— Queen Victoria's Journals, Thursday 13th November 1856[1]




  1. ^ "Journal Entry : Thursday 13th November 1856". Queen Victoria's Journals. The Royal Archives. 24 May 2012. Retrieved 22 March 2021.
  2. ^ Hof- und Staats-Handbuch des Großherzogtum Baden (1834), "Großherzogliche Orden" pp. 35, 52
  3. ^ Hannover (Staat) (1835). Staats- und Adresskalender für das Königreich Hannover: 1836 (1835). Berenberg. p. 19.
  4. ^ Bayern (1849). Hof- und Staatshandbuch des Königreichs Bayern: 1849. Landesamt. p. 8.
  5. ^ "Königliche Ritter-orden", Staatshandbuch für den Freistaat Sachsen (1854) (in German), Dresden, 1854, p. 4
  6. ^ Adreß-Handbuch des Herzogthums Sachsen-Coburg und Gotha (1843), "Herzogliche Sachsen-Ernestinischer Hausorden" p. 4
  7. ^ Bragança, Jose Vicente de (2014). "Agraciamentos Portugueses Aos Príncipes da Casa Saxe-Coburgo-Gota" [Portuguese Honours awarded to Princes of the House of Saxe-Coburg and Gotha]. Pro Phalaris (in Portuguese). 9–10: 9. Retrieved 28 November 2019.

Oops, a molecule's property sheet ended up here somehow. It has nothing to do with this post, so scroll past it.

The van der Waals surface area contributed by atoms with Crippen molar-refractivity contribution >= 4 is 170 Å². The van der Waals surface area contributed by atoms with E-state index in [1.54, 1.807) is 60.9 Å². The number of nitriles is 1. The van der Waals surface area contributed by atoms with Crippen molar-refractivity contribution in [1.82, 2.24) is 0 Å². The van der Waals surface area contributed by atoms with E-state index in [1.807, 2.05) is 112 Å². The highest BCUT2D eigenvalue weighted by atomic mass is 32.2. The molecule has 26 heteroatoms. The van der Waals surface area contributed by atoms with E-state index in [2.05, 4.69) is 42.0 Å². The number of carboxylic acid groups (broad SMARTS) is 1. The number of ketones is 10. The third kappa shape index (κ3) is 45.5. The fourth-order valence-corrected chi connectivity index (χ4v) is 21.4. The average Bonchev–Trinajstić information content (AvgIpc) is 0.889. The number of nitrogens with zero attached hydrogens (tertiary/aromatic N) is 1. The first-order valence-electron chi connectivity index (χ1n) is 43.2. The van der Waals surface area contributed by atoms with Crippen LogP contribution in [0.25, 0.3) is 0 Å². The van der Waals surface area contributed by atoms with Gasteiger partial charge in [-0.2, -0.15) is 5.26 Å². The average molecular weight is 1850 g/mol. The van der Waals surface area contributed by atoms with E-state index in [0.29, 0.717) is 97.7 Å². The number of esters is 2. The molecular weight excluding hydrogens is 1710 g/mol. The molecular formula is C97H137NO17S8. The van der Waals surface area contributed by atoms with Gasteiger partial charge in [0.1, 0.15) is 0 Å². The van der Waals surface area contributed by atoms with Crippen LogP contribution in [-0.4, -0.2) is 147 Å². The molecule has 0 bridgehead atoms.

8. ^ Shaw, Wm. A. (1906) The Knights of England, I, London, p. 55
  9. ^ Hessen-Darmstadt (1854). Hof- und Staatshandbuch des Großherzogtums Hessen: für das Jahr ... 1854. Staatsverl. p. 21.
  • Hermann Nehlsen (1997) (in German) Fürst Karl zu Leiningen (1804–1856). In: Gerhard Köbler, Hermann Nehlsen (Ed.): Wirkungen europäischer Rechtskultur. Festschrift für Karl Kroeschell zum 70. Geburtstag. Verlag C.H. Beck, München, ISBN 3-406-42994-7, S. 763f.
  • Friedrich Oswald (1985), "Leiningen, Karl Emich Fürst zu", Neue Deutsche Biographie (in German), vol. 14, Berlin: Duncker & Humblot, pp. 145–146
  • Sarah Tytler, The Life of Her Most Gracious Majesty the Queen, vol. II

External links[edit]

Karl, Prince of Leiningen (1804–1856)
Born: 12 September 1804 Died: 13 November 1856
Political offices
Preceded by
office Established
Minister President of Germany
Succeeded by
German nobility
Preceded by Prince of Leiningen
Succeeded by